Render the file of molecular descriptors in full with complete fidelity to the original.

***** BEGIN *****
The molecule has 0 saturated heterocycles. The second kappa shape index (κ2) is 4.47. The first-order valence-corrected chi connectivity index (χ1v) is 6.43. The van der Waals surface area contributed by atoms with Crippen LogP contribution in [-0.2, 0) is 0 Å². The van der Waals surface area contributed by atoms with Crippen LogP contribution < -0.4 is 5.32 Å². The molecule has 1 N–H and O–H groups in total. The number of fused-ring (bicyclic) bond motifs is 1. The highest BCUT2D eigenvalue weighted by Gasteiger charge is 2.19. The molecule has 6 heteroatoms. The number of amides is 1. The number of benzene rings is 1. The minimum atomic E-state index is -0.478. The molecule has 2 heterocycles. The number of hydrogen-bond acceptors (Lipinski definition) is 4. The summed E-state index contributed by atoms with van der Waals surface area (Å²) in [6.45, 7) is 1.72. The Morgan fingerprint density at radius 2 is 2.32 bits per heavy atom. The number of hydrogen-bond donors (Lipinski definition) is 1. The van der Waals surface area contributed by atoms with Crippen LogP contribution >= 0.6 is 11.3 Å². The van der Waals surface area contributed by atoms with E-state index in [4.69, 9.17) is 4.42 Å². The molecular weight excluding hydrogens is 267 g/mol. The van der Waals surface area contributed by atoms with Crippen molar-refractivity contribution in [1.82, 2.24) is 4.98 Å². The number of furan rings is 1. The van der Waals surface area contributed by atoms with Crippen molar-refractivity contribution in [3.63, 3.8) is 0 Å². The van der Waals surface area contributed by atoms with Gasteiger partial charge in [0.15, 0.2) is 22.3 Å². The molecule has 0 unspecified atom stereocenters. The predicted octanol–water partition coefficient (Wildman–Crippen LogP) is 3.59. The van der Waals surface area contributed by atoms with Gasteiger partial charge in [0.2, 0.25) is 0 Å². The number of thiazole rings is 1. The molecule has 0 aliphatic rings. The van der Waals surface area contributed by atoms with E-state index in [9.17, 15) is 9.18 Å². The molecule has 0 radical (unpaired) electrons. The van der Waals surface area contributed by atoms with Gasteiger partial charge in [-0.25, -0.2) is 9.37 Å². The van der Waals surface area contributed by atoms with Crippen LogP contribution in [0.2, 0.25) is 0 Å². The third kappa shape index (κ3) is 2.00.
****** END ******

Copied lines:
The molecule has 0 saturated heterocycles. The second kappa shape index (κ2) is 4.47. The first-order valence-corrected chi connectivity index (χ1v) is 6.43. The van der Waals surface area contributed by atoms with Crippen LogP contribution in [-0.2, 0) is 0 Å². The van der Waals surface area contributed by atoms with Crippen LogP contribution < -0.4 is 5.32 Å². The molecule has 1 N–H and O–H groups in total. The number of fused-ring (bicyclic) bond motifs is 1. The highest BCUT2D eigenvalue weighted by Gasteiger charge is 2.19. The molecule has 6 heteroatoms. The number of amides is 1. The number of benzene rings is 1. The minimum atomic E-state index is -0.478. The molecule has 2 heterocycles. The number of hydrogen-bond acceptors (Lipinski definition) is 4. The summed E-state index contributed by atoms with van der Waals surface area (Å²) in [6.45, 7) is 1.72. The Morgan fingerprint density at radius 2 is 2.32 bits per heavy atom. The number of hydrogen-bond donors (Lipinski definition) is 1. The van der Waals surface area contributed by atoms with Crippen LogP contribution >= 0.6 is 11.3 Å². The van der Waals surface area contributed by atoms with E-state index in [4.69, 9.17) is 4.42 Å². The molecular weight excluding hydrogens is 267 g/mol. The van der Waals surface area contributed by atoms with Crippen molar-refractivity contribution in [1.82, 2.24) is 4.98 Å². The number of furan rings is 1. The van der Waals surface area contributed by atoms with Crippen molar-refractivity contribution in [3.63, 3.8) is 0 Å². The van der Waals surface area contributed by atoms with Gasteiger partial charge in [0.15, 0.2) is 22.3 Å². The molecule has 0 unspecified atom stereocenters. The predicted octanol–water partition coefficient (Wildman–Crippen LogP) is 3.59. The van der Waals surface area contributed by atoms with Gasteiger partial charge in [0.2, 0.25) is 0 Å². The number of thiazole rings is 1. The molecule has 0 aliphatic rings. The van der Waals surface area contributed by atoms with E-state index in [9.17, 15) is 9.18 Å². The molecule has 0 radical (unpaired) electrons. The van der Waals surface area contributed by atoms with Gasteiger partial charge in [-0.25, -0.2) is 9.37 Å². The van der Waals surface area contributed by atoms with Crippen LogP contribution in [0.2, 0.25) is 0 Å². The third kappa shape index (κ3) is 2.00.